New HPV shot fends off more types of the virus
Vaccine protects better against cervical and other cancers
A new vaccine that broadens coverage against the human papillomavirus shows such potent protection for girls and women in a trial that some are calling the findings a milestone. Based on these results, reported in the Feb. 19 New England Journal of Medicine, the U.S. Food and Drug Administration has cleared this vaccine for use in girls and boys starting at age 9.
The added protection shown in this trial “is actually quite stunning,” says Margaret Stanley, an immunologist at the University of Cambridge. “These girls will be protected against 90 percent of cervical cancers and probably 80 percent of precancers” caused by HPV, she says, alluding to abnormal cell growth detectable by Pap smears.
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There are dozens of types of HPV, and some cause cancer. Current vaccines guard against the two main carcinogenic HPV types, which trigger about 70 percent of cervical cancer cases. The new shot, dubbed Gardasil 9, adds components against five more carcinogenic types. It and a current Gardasil vaccine also protect against two HPV types that cause genital warts.
In the trial of more than 14,000 girls and women ages 16 to 26, half were randomly assigned to get three doses of Gardasil 9 over six months; the others got the original Gardasil. Participants were followed for up to 54 months. The new vaccine delivered more than 96 percent protection against the five added HPV types, says study coauthor Elmar Joura, a gynecologic oncologist at Medical University of Vienna.
In the Gardasil 9 group, only one person developed cervical cancer or abnormal cell growth caused by any of the five HPV types addressed by the vaccine, compared with 27 women who got the older Gardasil vaccine. Similarly, 35 volunteers receiving Gardasil 9 developed an HPV infection that lasted at least six months and was traceable to one of the five newly covered HPV types, compared with 810 of those who got original Gardasil.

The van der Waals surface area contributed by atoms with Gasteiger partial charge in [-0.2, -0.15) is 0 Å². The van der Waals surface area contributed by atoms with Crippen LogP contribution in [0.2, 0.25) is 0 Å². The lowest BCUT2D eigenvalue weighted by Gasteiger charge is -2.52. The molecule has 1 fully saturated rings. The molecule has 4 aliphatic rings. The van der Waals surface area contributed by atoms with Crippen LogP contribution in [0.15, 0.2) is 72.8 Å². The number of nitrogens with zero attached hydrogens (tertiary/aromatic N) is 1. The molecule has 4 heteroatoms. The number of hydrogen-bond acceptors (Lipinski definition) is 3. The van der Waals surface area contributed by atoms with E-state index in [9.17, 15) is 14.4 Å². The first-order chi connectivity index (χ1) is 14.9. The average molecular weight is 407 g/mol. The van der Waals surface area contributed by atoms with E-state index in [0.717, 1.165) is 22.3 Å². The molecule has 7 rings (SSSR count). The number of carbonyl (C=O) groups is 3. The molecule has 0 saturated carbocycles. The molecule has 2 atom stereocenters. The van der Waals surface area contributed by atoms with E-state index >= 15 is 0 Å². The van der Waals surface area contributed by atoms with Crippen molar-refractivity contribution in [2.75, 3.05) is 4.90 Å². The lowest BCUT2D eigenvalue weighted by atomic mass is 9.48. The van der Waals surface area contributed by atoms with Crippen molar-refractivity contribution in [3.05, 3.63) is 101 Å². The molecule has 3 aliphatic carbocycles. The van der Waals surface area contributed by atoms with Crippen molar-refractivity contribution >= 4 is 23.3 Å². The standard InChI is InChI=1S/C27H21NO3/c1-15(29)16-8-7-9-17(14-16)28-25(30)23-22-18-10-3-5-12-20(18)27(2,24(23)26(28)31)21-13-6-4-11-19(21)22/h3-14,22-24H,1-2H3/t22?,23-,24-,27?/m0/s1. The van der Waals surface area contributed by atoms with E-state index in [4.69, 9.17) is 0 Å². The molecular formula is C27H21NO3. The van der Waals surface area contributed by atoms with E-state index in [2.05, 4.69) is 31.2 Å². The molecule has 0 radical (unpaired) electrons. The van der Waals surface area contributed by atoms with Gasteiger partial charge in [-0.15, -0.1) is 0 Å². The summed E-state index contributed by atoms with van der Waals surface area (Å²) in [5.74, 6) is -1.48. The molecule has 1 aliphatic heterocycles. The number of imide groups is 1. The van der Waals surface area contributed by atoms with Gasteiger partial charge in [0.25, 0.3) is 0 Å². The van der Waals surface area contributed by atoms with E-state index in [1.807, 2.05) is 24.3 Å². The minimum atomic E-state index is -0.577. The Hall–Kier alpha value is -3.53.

HPV vaccines engender better immunity than an actual infection with HPV does, says Stanley, who wasn’t involved in the new study. That’s because an HPV viral infection is only skin-deep. “It never shows itself to the blood,” she says, “so you make a really wimpy immune response.” In contrast, the vaccines “go straight into the muscle and make a terrific response.”
The U.S. Centers for Disease Control and Prevention currently recommends that girls and boys get a three-shot HPV regimen at age 11 or 12. The CDC has yet to set recommendations specifically for the new vaccine. Since HPV is spread by sexual contact, full protection is most likely to occur if a child is immunized before becoming sexually active (SN: 4/20/13, p. 20).
The study is “a milestone in expanding the coverage of cancers associated with HPV,” physician Anne Schuchat of the CDC writes in the same issue of the New England Journal of Medicine. But as of 2013, only 57 percent of U.S. girls ages 13 to 17 had gotten even a single dose of the HPV vaccine. For boys that age, it’s only about 35 percent. “Vaccination of a much higher proportion of preteens is needed,” she writes. “Otherwise, decades from now oncologists will still be talking about HPV-associated cancers with thousands of new patients every year.” CDC reports that in 2011, 12,109 women in the United States were diagnosed with cervical cancer.
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“The new vaccine, from my point of view, is wholly a good thing,” says clinical psychologist Gregory Zimet of Indiana University School of Medicine in Indianapolis — even for children or young adults who have already undergone a full or partial regimen of HPV shots. Getting a round of the broader-coverage new vaccine would be safe and would increase protection, he says.